HistoryMain articles: History of economic thought and History of macroeconomic thought
Economic writings date from earlier Mesopotamian, Greek, Roman, Indian subcontinent, Chinese, Persian, and Arab civilizations. Notable writers from antiquity through to the 14th century include Aristotle, Xenophon, Chanakya (also known as Kautilya), Qin Shi Huang, Thomas Aquinas, and Ibn Khaldun. The works of Aristotle had a profound influence on Aquinas, who in turn influenced the late scholastics of the 14th to 17th centuries. Joseph Schumpeter described the latter as "coming nearer than any other group to being the 'founders' of scientific economics" as to monetary, interest, and value theory within a natural-law perspective.
Two groups, later called 'mercantilists' and 'physiocrats', more directly influenced the subsequent development of the subject. Both groups were associated with the rise of economic nationalism and modern capitalism in Europe. Mercantilism was an economic doctrine that flourished from the 16th to 18th century in a prolific pamphlet literature, whether of merchants or statesmen. It held that a nation's wealth depended on its accumulation of gold and silver. Nations without access to mines could obtain gold and silver from trade only by selling goods abroad and restricting imports other than of gold and silver. The doctrine called for importing cheap raw materials to be used in manufacturing goods, which could be exported, and for state regulation to impose protective tariffs on foreign manufactured goods and prohibit manufacturing in the colonies.
Physiocrats, a group of 18th century French thinkers and writers, developed the idea of the economy as a circular flow of income and output. Physiocrats believed that only agricultural production generated a clear surplus over cost, so that agriculture was the basis of all wealth. Thus, they opposed the mercantilist policy of promoting manufacturing and trade at the expense of agriculture, including import tariffs. Physiocrats advocated replacing administratively costly tax collections with a single tax on income of land owners. In reaction against copious mercantilist trade regulations, the physiocrats advocated a policy of laissez-faire, which called for minimal government intervention in the economy.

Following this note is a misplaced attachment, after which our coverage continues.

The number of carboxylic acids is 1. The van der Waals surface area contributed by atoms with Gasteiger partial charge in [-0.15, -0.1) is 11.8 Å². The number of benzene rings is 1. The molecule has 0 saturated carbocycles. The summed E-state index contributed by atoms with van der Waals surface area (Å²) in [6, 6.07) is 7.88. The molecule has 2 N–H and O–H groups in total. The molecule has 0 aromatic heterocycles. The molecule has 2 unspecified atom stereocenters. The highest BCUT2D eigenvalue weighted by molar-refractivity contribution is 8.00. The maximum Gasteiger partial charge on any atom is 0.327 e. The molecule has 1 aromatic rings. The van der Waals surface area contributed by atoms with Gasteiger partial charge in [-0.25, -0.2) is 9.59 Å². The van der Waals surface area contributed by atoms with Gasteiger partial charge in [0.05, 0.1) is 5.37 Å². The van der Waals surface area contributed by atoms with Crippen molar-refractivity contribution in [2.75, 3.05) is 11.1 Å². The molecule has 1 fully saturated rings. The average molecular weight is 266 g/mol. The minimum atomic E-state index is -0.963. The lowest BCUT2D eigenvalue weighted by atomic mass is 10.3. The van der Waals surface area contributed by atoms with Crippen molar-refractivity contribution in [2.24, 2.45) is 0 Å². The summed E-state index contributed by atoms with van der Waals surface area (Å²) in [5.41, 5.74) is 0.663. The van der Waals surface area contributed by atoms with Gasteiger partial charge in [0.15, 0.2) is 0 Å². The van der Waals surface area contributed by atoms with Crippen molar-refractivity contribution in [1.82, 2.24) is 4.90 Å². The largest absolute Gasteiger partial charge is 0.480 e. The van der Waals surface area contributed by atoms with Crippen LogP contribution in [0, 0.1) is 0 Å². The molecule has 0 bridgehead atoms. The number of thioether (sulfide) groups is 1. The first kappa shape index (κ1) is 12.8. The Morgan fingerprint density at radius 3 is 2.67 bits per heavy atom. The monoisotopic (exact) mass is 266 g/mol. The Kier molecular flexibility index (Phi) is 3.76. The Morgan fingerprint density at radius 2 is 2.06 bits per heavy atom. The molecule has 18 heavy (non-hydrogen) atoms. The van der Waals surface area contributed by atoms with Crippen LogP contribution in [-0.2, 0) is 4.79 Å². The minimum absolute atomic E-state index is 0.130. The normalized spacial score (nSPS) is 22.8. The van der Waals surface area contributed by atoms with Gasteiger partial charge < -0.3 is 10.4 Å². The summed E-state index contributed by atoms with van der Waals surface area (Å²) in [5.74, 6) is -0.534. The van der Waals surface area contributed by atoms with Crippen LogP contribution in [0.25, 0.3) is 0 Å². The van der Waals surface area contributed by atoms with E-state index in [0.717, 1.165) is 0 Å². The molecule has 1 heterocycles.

Modern economic analysis is customarily said to have begun with Adam Smith (1723–1790). Smith was harshly critical of the mercantilists but described the physiocratic system "with all its imperfections" as "perhaps the purest approximation to the truth that has yet been published" on the subject.
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“If man is reduced to being nothing but a character in history, he has no other choice but to subside into the sound and fury of a completely irrational history or to endow history with the form of human reason.”
—Albert Camus (19131960)
“Regarding History as the slaughter-bench at which the happiness of peoples, the wisdom of States, and the virtue of individuals have been victimizedthe question involuntarily arisesto what principle, to what final aim these enormous sacrifices have been offered.”
—Georg Wilhelm Friedrich Hegel (17701831)
“In history the great moment is, when the savage is just ceasing to be a savage, with all his hairy Pelasgic strength directed on his opening sense of beauty;and you have Pericles and Phidias,and not yet passed over into the Corinthian civility. Everything good in nature and in the world is in that moment of transition, when the swarthy juices still flow plentifully from nature, but their astrigency or acridity is got out by ethics and humanity.”
—Ralph Waldo Emerson (18031882)